Residents will have another chance to discuss properties along East Capitol Avenue, as the Jefferson City Council is expected to vote Monday on a bill that would set aside funds to potentially demolish or repair properties in the area.
If approved, the bill would authorize an additional $575,000 to fund the eventual demolition of 12 properties and the repair of two properties on or near East Capitol Avenue, as well as city bonds. to reimburse the Jefferson City Housing Authority for the costs of acquiring the Housing Authority. accrues when acquiring properties along East Capitol Avenue. It would also cover legal and professional fees associated with demolitions and acquisitions, according to the bill.
City staff have declared the following buildings unsafe, with the recommended reduction for these nuisances being demolition: 109 Adams St.; 113 Adams Street; 401 E. Capitol Ave.; 407 E. Capitol Ave.; 409 Capitol Ave. E.; 410 Capitol Ave. E.; 413 Capitol Ave. E.; 419 Capitol Ave E.; 517 Capitol Ave. E.; 104 Jackson Street; 108 Jackson Street; and 415 Commercial Lane.
The properties at 114 Jackson St. and 429 E. Capitol Ave. were also deemed unsafe but could be repaired, according to the bill.
Unsafe buildings are those “injurious to the health, safety or welfare of” residents, according to Chapter 8 of the city code. This could include collapsed roofs and floors, treacherous balconies, dangerous chemicals spilled into homes, and building elements that could fall and injure homeowners or residents walking near properties.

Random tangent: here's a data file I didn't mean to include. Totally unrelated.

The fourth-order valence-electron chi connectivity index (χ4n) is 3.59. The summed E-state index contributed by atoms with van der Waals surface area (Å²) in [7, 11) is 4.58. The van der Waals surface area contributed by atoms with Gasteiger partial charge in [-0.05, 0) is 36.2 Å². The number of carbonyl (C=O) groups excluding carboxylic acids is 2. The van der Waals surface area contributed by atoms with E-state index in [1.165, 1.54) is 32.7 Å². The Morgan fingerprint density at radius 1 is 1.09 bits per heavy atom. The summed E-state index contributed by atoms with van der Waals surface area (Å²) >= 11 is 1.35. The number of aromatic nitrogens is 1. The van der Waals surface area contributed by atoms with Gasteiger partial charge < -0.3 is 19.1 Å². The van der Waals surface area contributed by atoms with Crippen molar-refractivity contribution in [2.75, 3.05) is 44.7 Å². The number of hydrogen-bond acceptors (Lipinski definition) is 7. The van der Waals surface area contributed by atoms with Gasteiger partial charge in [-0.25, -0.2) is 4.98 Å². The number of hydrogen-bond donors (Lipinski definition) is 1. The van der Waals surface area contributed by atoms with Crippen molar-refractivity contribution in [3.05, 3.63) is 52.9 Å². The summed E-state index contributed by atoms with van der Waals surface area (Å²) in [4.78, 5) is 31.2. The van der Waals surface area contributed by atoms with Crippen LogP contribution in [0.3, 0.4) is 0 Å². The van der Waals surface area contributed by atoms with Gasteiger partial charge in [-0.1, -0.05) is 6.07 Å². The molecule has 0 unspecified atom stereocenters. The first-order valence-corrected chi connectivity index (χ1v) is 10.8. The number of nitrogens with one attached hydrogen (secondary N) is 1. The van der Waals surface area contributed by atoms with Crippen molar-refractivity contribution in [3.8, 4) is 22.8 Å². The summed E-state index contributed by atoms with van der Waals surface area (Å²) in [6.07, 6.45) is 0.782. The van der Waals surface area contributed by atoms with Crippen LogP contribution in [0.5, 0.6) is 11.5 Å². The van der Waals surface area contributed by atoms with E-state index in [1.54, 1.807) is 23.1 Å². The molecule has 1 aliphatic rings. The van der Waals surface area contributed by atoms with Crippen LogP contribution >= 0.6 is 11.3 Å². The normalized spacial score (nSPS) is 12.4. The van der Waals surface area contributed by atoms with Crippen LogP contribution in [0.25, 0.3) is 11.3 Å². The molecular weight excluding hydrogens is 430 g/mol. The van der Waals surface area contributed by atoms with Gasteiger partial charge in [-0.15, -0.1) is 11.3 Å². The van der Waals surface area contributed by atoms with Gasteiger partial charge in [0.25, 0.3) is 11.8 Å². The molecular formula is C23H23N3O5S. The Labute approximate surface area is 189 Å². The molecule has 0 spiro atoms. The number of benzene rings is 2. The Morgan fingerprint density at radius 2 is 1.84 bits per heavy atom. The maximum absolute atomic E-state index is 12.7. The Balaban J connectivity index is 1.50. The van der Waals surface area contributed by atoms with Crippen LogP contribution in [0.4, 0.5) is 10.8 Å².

At last month’s meeting, several history advocates and redevelopers urged the council not to demolish the buildings immediately.
The proposed bill is not a demolition contract, Jefferson City Housing Supervisor Dave Helmick said. The bill only authorizes the city to set aside funds to reduce nuisance to property, whether through demolition or other means. City staff are still expected to request demolition offers and present them to city council for approval.
City staff also do not plan to demolish all 12 properties immediately, Helmick added. However, Helmick said he plans to solicit demolition bids soon for 104 Jackson St., 108 Jackson St., 113 Adams St. and 401 E. Capitol Ave. because of an immediate security risk.
Some residents asked the city last month to market the properties to redevelopers. Because the city does not own the properties listed, City Attorney Ryan Moehlman said, it cannot market or sell the properties to re-developers.
Barbara Buescher owns all 14 dangerous buildings, according to MidMOGIS.
Various items on the agenda
• City Council will recognize Captain Dirk Protzman of the Jefferson City Fire Department for his 25 years of service.
• Kayla Hoey, Chair of the Jefferson City Area Board of Realtors, will receive a municipal proclamation recognizing April as “Fair Housing Month”. Hoey will also present the winners of the “Fair Housing” poster competition.
City Council has once again allotted time for local residents and organization representatives to provide suggestions on how the council could use funding from the Coronavirus State and Local Fiscal Recovery Funds program through American Rescue. Plan Act.